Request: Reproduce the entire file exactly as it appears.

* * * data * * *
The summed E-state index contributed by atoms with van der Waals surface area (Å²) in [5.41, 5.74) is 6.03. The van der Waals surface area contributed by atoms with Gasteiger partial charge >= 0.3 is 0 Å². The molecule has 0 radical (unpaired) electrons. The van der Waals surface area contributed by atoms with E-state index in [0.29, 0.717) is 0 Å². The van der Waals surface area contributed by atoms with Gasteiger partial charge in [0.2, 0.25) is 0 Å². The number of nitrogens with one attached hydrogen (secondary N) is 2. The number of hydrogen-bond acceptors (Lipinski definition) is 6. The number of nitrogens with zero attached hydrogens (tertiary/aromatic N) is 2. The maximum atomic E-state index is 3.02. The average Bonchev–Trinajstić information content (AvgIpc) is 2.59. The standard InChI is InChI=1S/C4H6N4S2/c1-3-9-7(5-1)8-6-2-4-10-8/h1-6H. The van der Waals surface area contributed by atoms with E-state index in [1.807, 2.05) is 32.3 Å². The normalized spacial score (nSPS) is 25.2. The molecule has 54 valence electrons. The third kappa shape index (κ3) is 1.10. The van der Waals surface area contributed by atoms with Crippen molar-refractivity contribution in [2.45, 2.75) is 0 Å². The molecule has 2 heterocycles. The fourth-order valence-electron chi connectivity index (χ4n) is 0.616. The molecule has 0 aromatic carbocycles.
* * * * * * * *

The summed E-state index contributed by atoms with van der Waals surface area (Å²) in [5.41, 5.74) is 6.03. The van der Waals surface area contributed by atoms with Gasteiger partial charge >= 0.3 is 0 Å². The molecule has 0 radical (unpaired) electrons. The van der Waals surface area contributed by atoms with E-state index in [0.29, 0.717) is 0 Å². The van der Waals surface area contributed by atoms with Gasteiger partial charge in [0.2, 0.25) is 0 Å². The number of nitrogens with one attached hydrogen (secondary N) is 2. The number of hydrogen-bond acceptors (Lipinski definition) is 6. The number of nitrogens with zero attached hydrogens (tertiary/aromatic N) is 2. The maximum atomic E-state index is 3.02. The average Bonchev–Trinajstić information content (AvgIpc) is 2.59. The standard InChI is InChI=1S/C4H6N4S2/c1-3-9-7(5-1)8-6-2-4-10-8/h1-6H. The van der Waals surface area contributed by atoms with E-state index in [1.807, 2.05) is 32.3 Å². The normalized spacial score (nSPS) is 25.2. The molecule has 54 valence electrons. The third kappa shape index (κ3) is 1.10. The van der Waals surface area contributed by atoms with Crippen molar-refractivity contribution in [2.45, 2.75) is 0 Å². The molecule has 2 heterocycles. The fourth-order valence-electron chi connectivity index (χ4n) is 0.616. The molecule has 0 aromatic carbocycles.